[forthright] Is our commitment binding or situational?

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From: Forthright Magazine <forthrightmag@...>
Date: Tue, 7 Feb 2012 02:49:27 -0800 (PST)
Forthright Magazine
Straight to the Cross

Richard Mansel goes to the Bible to answer ... "The
Most Important Question." Great for classes, groups,
evangelistic studies and individuals.


Is our commitment binding or situational?
 by Richard Mansel, managing editor

Christianity is the result of countless decisions on
moral, ethical and spiritual issues that arise in our
lives. We come upon new ones every day and we address
them as Scripture teaches or we do not.

Commitment is a pledge, promise, agreement and
obligation to be true to our word. We make promises and
we are expected to honor them.

Do we do so because we are bound to be honest and
faithful? Or, do we see them as situational, depending
on whims and whether we have a better offer?

It is time for worship on Sunday evening but our friend
invites us to go to the movie. It is time for us to
read our Bible but we put it down to Skype. We ignore
the contribution in worship so we can buy an outfit to
wear to the hottest party. We drink and dance at that
party because our friends are watching.

Did we really make a binding agreement with God when we
became a Christian or was it a verbal agreement? A
verbal agreement, or a handshake, is a deal built on
honor. Yet, if honor is not our standard, we will
dismiss it as unnecessary.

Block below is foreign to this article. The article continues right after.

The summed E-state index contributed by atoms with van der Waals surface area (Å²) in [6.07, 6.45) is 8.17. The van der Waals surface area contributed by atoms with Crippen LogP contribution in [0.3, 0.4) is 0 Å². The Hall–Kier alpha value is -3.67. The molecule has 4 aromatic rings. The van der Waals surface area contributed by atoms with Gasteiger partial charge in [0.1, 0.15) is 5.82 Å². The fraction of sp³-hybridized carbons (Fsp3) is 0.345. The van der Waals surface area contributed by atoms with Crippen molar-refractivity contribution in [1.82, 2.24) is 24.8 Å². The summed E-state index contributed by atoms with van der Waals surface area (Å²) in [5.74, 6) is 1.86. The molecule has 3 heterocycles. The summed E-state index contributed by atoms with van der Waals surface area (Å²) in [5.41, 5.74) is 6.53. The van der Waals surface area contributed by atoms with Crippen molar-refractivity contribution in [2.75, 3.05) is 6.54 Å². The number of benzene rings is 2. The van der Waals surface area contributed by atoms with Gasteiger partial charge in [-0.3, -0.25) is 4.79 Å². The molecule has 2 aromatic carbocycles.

Do we honor our commitment to God to always be faithful
to Christ? (Hebrews 11:6). Or, do we rationalize it
away whenever another offer arises?

A binding agreement with God means that we put him
first in everything (Matthew 6:33). We stand with him
no matter what happens because he is our Lord and
family (Ephesians 1:22-23; Ephesians 2:19).

God has done everything he can to provide salvation for
all of us. Before time began, God decided that we would
have a Savior and that all spiritual blessings would
come from him (Ephesians 1:3-4). God would send his son
to earth to die for our sins (John 3:16; Romans 5:6-
11). His blood would be shed for our sins and, as a
result, we would always be safe in him (1 John 1:7;
Romans 8:1).

God asks us to be faithful to him all of our days
(Psalm 37:5; Proverbs 16:3; Mark 12:30). We put him
above everything else and we give him complete priority
in life (Colossians 3:17).

God says that he will never leave us (Hebrews 13:5).
Yet, we will remain with him except when we have
something better to do? What if the roles were
reversed? Would we ever have faith in God? Would we
ever be committed to him? Yet, we expect that of

Commit to God always and heaven will commit to you
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